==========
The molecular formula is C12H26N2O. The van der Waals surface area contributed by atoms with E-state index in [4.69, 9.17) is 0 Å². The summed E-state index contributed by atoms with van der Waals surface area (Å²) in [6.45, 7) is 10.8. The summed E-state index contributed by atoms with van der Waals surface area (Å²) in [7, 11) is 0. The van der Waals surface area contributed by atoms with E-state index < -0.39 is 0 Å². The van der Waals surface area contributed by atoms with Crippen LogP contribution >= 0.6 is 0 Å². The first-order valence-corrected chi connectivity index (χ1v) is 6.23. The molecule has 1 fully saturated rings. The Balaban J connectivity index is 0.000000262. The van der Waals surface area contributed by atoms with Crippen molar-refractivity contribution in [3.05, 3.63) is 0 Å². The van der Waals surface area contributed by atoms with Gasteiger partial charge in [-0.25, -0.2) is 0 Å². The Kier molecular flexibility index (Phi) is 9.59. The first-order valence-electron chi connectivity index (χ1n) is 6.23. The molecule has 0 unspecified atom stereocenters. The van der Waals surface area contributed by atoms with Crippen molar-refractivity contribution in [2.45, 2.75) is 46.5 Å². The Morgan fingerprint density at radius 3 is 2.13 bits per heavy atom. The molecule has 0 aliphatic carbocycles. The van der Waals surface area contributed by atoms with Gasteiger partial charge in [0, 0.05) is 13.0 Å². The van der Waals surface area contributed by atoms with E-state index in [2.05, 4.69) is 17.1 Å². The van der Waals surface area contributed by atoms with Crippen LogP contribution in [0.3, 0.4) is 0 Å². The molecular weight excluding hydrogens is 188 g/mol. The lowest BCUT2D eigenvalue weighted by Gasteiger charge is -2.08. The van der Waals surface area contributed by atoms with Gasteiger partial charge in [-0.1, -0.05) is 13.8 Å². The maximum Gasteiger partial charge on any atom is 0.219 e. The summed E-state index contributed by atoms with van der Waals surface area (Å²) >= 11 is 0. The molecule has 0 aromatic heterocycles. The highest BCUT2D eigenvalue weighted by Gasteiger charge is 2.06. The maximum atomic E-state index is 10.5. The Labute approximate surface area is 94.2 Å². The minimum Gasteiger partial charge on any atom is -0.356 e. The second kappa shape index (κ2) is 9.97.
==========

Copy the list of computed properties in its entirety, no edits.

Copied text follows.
The molecular formula is C12H26N2O. The van der Waals surface area contributed by atoms with E-state index in [4.69, 9.17) is 0 Å². The summed E-state index contributed by atoms with van der Waals surface area (Å²) in [6.45, 7) is 10.8. The summed E-state index contributed by atoms with van der Waals surface area (Å²) in [7, 11) is 0. The van der Waals surface area contributed by atoms with E-state index < -0.39 is 0 Å². The van der Waals surface area contributed by atoms with Crippen LogP contribution >= 0.6 is 0 Å². The first-order valence-corrected chi connectivity index (χ1v) is 6.23. The molecule has 1 fully saturated rings. The Balaban J connectivity index is 0.000000262. The van der Waals surface area contributed by atoms with Crippen molar-refractivity contribution in [3.05, 3.63) is 0 Å². The van der Waals surface area contributed by atoms with Gasteiger partial charge in [-0.25, -0.2) is 0 Å². The Kier molecular flexibility index (Phi) is 9.59. The first-order valence-electron chi connectivity index (χ1n) is 6.23. The molecule has 0 unspecified atom stereocenters. The van der Waals surface area contributed by atoms with Crippen molar-refractivity contribution in [2.45, 2.75) is 46.5 Å². The Morgan fingerprint density at radius 3 is 2.13 bits per heavy atom. The molecule has 0 aliphatic carbocycles. The van der Waals surface area contributed by atoms with Gasteiger partial charge in [0, 0.05) is 13.0 Å². The van der Waals surface area contributed by atoms with E-state index in [2.05, 4.69) is 17.1 Å². The van der Waals surface area contributed by atoms with Crippen LogP contribution in [0.3, 0.4) is 0 Å². The molecular weight excluding hydrogens is 188 g/mol. The lowest BCUT2D eigenvalue weighted by Gasteiger charge is -2.08. The van der Waals surface area contributed by atoms with Gasteiger partial charge in [-0.1, -0.05) is 13.8 Å². The maximum Gasteiger partial charge on any atom is 0.219 e. The summed E-state index contributed by atoms with van der Waals surface area (Å²) >= 11 is 0. The molecule has 0 aromatic heterocycles. The highest BCUT2D eigenvalue weighted by Gasteiger charge is 2.06. The maximum atomic E-state index is 10.5. The Labute approximate surface area is 94.2 Å². The minimum Gasteiger partial charge on any atom is -0.356 e. The second kappa shape index (κ2) is 9.97.